• Hello Joe, did not receive any paperwork regarding the type account at the time of the transference (no emails, no mail). The paperwork I have is related to the Account Management Service that I contracted from them. That paperwork does not mention what type of account it is. The whole transaction was done over the phone, and money went directly from trustee to trustee. And during next tax season the former 401k admin provide tax document showing a regular rollover. – nano Oct 26 '16 at 7:27
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Here's the detailed section of IRS Pub 590

It looks like you intended to have a "trustee to trustee conversion", but the receiving trustee dropped their ball. The bad news is, a "rollover contribution" needed to be done in 60 days of the distribution. There is good news, you can request an extension from the IRS, with one of the reasons if there was an error by one of the financial institutions involved.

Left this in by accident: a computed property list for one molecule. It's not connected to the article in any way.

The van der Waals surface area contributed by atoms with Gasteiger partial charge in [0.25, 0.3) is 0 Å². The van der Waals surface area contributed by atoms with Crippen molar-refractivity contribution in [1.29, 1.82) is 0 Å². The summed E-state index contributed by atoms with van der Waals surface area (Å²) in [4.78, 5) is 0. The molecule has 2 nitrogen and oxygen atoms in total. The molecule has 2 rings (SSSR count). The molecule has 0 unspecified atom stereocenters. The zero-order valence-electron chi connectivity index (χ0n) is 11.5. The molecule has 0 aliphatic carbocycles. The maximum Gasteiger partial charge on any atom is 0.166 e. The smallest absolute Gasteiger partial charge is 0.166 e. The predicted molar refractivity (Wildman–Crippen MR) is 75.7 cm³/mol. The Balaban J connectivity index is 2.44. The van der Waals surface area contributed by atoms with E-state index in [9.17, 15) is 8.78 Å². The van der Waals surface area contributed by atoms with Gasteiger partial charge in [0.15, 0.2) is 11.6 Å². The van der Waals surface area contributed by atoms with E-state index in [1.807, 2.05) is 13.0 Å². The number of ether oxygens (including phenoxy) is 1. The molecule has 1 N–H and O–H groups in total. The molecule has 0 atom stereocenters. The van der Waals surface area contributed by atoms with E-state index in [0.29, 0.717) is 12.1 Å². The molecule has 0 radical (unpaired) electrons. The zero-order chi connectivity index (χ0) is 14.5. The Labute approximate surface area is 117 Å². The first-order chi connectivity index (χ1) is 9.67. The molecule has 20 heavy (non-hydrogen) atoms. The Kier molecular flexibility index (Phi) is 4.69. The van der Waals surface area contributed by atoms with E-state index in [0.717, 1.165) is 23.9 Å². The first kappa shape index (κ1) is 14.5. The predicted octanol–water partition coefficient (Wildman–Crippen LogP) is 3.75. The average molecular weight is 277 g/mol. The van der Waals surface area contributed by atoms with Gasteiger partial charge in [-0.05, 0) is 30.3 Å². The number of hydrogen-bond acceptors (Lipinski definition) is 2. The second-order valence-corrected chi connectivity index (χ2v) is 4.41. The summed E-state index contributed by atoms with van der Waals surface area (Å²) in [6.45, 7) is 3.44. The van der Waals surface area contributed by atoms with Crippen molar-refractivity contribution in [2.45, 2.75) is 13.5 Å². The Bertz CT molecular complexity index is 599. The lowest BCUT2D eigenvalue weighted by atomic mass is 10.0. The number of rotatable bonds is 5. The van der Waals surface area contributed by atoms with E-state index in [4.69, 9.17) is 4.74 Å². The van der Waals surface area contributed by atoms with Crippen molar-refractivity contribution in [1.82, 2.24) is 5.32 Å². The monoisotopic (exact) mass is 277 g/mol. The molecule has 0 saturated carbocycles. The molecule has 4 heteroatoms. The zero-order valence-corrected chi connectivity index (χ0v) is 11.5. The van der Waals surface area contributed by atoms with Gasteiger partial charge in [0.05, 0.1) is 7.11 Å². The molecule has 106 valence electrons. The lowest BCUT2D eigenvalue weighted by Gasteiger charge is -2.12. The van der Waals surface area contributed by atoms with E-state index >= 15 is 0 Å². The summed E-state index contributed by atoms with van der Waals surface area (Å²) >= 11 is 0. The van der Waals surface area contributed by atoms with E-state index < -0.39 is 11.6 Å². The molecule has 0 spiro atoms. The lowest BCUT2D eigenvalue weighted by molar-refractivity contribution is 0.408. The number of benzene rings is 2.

Other waivers. If you do not qualify for an automatic waiver, you can apply to the IRS for a waiver of the 60-day rollover requirement. To apply for a waiver, you must submit a request for a letter ruling under the appropriate IRS revenue procedure. This revenue procedure is generally published in the first Internal Revenue Bulletin of the year. You must also pay a user fee with the application. The information is in Revenue Procedure 2016-8 in Internal Revenue Bulletin 2016-1 available at www.irs.gov/irb/2016-01_IRB/ar14.html. In determining whether to grant a waiver, the IRS will consider all relevant facts and circumstances, including: